In another case a premature challenge against sanctions designation was thrown out by the High Court in London.

Also, in February OFSI updated it guidance for businesses in the maritime sector, including shipping companies, port operators, insurers, and financial institutions, and in its blog on 2 April 5 emphasised the importance of ensuring businesses in the sector have the right controls in place.


As the sanctions regulatory landscape keeps evolving, we would encourage industry stakeholders to consult the latest guidance issued by OFAC and OFSI for possible evasion methods that may be used and red flags to look out for to ensure that one wouldn’t be inadvertently at risk of breaching sanctions. Notably OFSI have been expanding their sanctions designation to incorporate some involved in the shipping sector.

Commodity traders and shipping companies should take extra care to ensure demonstrable compliance with Russian sanctions.

If subject to a sanctions designation, there is a clear and established process which must be followed and depending on circumstances there may be a good chance for challenge especially in the wake of the recent EU ruling. Short cuts may look attractive, but they are likely to fail.


Regulation 17A of the Russia (Sanctions) (EU Exit) (Regulations 2019) was amended with effect from 15 December 2023………

Hong Kong Regulatory Update

Late February was the ushering in of the Year of the Dragon. It remains to be seen whether the various Hong Kong regulators in the white-collar crime and investigations space will bring the fire. We can certainly expect to see some activity across the agencies, as briefly outlined below.

The SFC in transition

The Hong Kong Securities and Futures Commission (“SFC”) is an agency in transition. In 2023, it appointed Julia Leung as its CEO. This has brought about a focus on reform, with for example a public consultation on proposals to amend the Securities and Futures Ordinance to facilitate more effective enforcement action. In its conclusions published August 2023, the SFC stated that it will proceed with expanding the territorial scope of insider dealing provisions, with further reform in other areas to follow.

The rise of crypto-regulation

One of the SFC’s key focuses for 2024 will be on virtual asset providers (“VASPs”), as the cryptocurrency markets in Hong Kong continue to gain popularity. Hong Kong’s awareness of the need for robust investor protection has highlighted the need for a robust licensing regime for VASPs. In June 2023, the SFC implemented a licensing regime for VASPs following the publication of its conclusions following a consultation. In short, anyone carrying on a VASP business is required to obtain a licence under the regime, which criminalises a broad range of crypto-related misconduct. It will be interesting to see how this market and the SFC’s monitoring of it develops during 2024 (for example, by September 2023 the SFC had already reported an unregulated virtual asset trading platform to the Hong Kong Police Force for investigation following breach of the VASP regime, resulting in over 60 arrests).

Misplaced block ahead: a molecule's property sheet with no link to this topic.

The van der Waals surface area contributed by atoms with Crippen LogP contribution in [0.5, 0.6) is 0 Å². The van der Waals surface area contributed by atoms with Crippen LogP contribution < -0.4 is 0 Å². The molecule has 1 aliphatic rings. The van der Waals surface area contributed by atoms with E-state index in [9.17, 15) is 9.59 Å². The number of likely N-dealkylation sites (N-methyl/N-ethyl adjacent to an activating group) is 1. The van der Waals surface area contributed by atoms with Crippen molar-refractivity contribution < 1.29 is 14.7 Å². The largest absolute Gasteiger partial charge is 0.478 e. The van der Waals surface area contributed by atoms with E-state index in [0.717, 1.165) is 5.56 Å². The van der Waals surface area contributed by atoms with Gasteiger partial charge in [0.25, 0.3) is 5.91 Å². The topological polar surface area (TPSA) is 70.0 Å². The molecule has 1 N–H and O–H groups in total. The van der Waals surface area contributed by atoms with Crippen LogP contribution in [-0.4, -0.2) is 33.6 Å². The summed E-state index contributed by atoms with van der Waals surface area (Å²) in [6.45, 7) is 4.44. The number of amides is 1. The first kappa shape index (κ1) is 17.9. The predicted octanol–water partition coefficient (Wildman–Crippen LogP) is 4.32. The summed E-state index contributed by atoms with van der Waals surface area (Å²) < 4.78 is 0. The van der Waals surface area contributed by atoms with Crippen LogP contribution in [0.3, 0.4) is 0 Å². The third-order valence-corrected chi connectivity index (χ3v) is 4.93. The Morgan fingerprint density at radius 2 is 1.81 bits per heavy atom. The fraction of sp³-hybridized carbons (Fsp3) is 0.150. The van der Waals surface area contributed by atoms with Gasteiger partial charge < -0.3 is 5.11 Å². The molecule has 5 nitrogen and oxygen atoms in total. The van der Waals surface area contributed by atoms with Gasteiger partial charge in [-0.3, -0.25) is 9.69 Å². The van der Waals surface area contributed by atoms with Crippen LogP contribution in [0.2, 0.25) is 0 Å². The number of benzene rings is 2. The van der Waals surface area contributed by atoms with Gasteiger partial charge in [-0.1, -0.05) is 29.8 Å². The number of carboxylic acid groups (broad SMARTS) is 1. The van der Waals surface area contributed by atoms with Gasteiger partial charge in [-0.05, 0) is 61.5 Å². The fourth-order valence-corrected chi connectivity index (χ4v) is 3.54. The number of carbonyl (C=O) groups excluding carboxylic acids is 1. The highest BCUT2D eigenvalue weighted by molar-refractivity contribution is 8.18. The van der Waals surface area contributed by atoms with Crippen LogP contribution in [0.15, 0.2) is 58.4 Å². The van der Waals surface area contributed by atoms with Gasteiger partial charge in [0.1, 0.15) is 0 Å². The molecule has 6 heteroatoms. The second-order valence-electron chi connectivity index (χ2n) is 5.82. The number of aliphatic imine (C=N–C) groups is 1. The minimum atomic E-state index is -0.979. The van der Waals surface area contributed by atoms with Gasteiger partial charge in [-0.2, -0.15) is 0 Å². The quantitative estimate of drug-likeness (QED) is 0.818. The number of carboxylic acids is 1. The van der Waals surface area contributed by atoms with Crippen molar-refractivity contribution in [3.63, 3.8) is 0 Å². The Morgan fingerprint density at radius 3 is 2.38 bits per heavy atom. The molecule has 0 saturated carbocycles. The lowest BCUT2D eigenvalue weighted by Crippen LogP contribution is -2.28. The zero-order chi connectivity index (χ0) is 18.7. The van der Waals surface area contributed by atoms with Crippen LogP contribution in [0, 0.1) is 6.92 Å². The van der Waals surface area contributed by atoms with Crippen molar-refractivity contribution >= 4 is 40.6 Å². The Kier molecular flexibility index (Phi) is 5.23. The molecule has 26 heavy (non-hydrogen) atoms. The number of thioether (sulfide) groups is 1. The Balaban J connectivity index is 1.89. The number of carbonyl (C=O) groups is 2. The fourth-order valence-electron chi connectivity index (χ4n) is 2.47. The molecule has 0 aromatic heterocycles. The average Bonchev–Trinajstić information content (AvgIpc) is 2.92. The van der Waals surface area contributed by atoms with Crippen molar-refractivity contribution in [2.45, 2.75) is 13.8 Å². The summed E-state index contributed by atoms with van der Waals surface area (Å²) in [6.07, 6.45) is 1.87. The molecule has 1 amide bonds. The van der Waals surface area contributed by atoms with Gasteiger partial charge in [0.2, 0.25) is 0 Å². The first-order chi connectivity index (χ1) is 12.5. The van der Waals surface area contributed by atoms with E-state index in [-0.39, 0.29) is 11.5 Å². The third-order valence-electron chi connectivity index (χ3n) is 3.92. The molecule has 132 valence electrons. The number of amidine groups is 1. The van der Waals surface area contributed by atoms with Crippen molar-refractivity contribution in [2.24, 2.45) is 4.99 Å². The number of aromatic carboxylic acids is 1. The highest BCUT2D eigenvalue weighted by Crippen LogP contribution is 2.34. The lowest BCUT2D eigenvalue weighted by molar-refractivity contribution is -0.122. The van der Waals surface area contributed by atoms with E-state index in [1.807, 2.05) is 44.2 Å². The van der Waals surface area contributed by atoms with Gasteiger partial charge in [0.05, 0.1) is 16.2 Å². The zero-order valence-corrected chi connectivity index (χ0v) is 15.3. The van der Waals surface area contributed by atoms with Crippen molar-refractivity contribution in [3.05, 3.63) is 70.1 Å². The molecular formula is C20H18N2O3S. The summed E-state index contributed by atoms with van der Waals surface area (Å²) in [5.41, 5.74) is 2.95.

Cross-agency cooperation

We can expect to see greater cooperation between agencies. For example, in August 2023 the SFC and the Independent Commission Against Corruption (“ICAC”) conducted a joint operation against two listed companies on suspicion of market manipulation. In October 2023, the ICAC, SFC and Accounting and Financial Reporting Council jointly investigation two listed companies on suspicion of falsification of corporate transactions, resulting in three arrests.

The importance of self-reporting

The Hong Kong Competition Commission (“HKCC”) recently took enforcement action against a cartel in the real estate agency sector. One of the defendant’s competitors applied under the leniency regime and provided substantial assistance to the HKCC in its investigation resulting in a leniency agreement, under which the HKCC agreed not to take any action against the competitor, its officers or employees. The HKCC is likely to be particularly active in markets involving consumers during 2024 and market participants should strongly consider self-reporting in order to take advantage of the leniency regime.

We may also finally see self-reporting becoming more important in the context of data privacy (it is currently only voluntary). The Office of the Privacy Commissioner for Personal Data (“PCPD”) has proposed a mandatory data breach notification mechanism and administrative fines for breach of the privacy legislation as long-awaited proposed amendments to the legislation currently in force.

The ICAC at 50

2024 marks 50 years of the ICAC and we can expect to see the ICAC increasing visibility during the year in the run up to its 8th Annual Symposium in May 2024. In addition, the ICAC will set up the Hong Kong International Academy Against Corruption, which will be inaugurated in February 2024. The role of the academy will be to provide systematic and sustainable anti-corruption training courses and to promote academic research and exchange with overseas agencies.

Closing thoughts

2024 promises big change, as the US presidential election is scheduled for 5 November, and the UK’s general election to also take place this year (at the time of writing, the date is undecided). With potential governmental upheaval on both sides of the Atlantic, legislative changes will likely follow the political changes.

We hope that you have found the April edition of our Bulletin helpful. We welcome all feedback and if there is something you would like to see us include in the next update, please let us know. If you would like to discuss any of the matters raised in this update, please contact a member of our team.